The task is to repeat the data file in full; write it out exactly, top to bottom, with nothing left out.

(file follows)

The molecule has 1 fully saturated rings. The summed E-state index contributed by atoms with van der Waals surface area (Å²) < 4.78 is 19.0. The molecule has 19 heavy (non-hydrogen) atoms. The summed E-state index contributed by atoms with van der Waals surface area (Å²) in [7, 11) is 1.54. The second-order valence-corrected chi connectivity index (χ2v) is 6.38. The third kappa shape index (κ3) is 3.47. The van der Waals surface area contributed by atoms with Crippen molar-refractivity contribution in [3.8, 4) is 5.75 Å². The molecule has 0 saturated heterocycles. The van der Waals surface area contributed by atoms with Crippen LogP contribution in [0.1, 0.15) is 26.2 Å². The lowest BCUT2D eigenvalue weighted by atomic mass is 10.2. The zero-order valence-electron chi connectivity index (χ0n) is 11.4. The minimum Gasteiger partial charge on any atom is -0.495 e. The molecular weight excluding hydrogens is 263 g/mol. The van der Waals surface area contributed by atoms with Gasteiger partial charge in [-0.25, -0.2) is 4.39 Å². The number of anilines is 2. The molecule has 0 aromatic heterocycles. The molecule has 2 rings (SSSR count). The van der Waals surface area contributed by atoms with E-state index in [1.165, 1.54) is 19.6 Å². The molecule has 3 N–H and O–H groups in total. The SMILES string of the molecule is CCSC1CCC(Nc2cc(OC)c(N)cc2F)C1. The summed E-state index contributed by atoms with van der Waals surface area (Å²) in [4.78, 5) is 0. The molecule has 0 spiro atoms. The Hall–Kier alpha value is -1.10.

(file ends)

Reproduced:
The molecule has 1 fully saturated rings. The summed E-state index contributed by atoms with van der Waals surface area (Å²) < 4.78 is 19.0. The molecule has 19 heavy (non-hydrogen) atoms. The summed E-state index contributed by atoms with van der Waals surface area (Å²) in [7, 11) is 1.54. The second-order valence-corrected chi connectivity index (χ2v) is 6.38. The third kappa shape index (κ3) is 3.47. The van der Waals surface area contributed by atoms with Crippen molar-refractivity contribution in [3.8, 4) is 5.75 Å². The molecule has 0 saturated heterocycles. The van der Waals surface area contributed by atoms with Crippen LogP contribution in [0.1, 0.15) is 26.2 Å². The lowest BCUT2D eigenvalue weighted by atomic mass is 10.2. The zero-order valence-electron chi connectivity index (χ0n) is 11.4. The minimum Gasteiger partial charge on any atom is -0.495 e. The molecular weight excluding hydrogens is 263 g/mol. The van der Waals surface area contributed by atoms with Gasteiger partial charge in [-0.25, -0.2) is 4.39 Å². The number of anilines is 2. The molecule has 0 aromatic heterocycles. The molecule has 2 rings (SSSR count). The van der Waals surface area contributed by atoms with E-state index in [1.165, 1.54) is 19.6 Å². The molecule has 3 N–H and O–H groups in total. The SMILES string of the molecule is CCSC1CCC(Nc2cc(OC)c(N)cc2F)C1. The summed E-state index contributed by atoms with van der Waals surface area (Å²) in [4.78, 5) is 0. The molecule has 0 spiro atoms. The Hall–Kier alpha value is -1.10.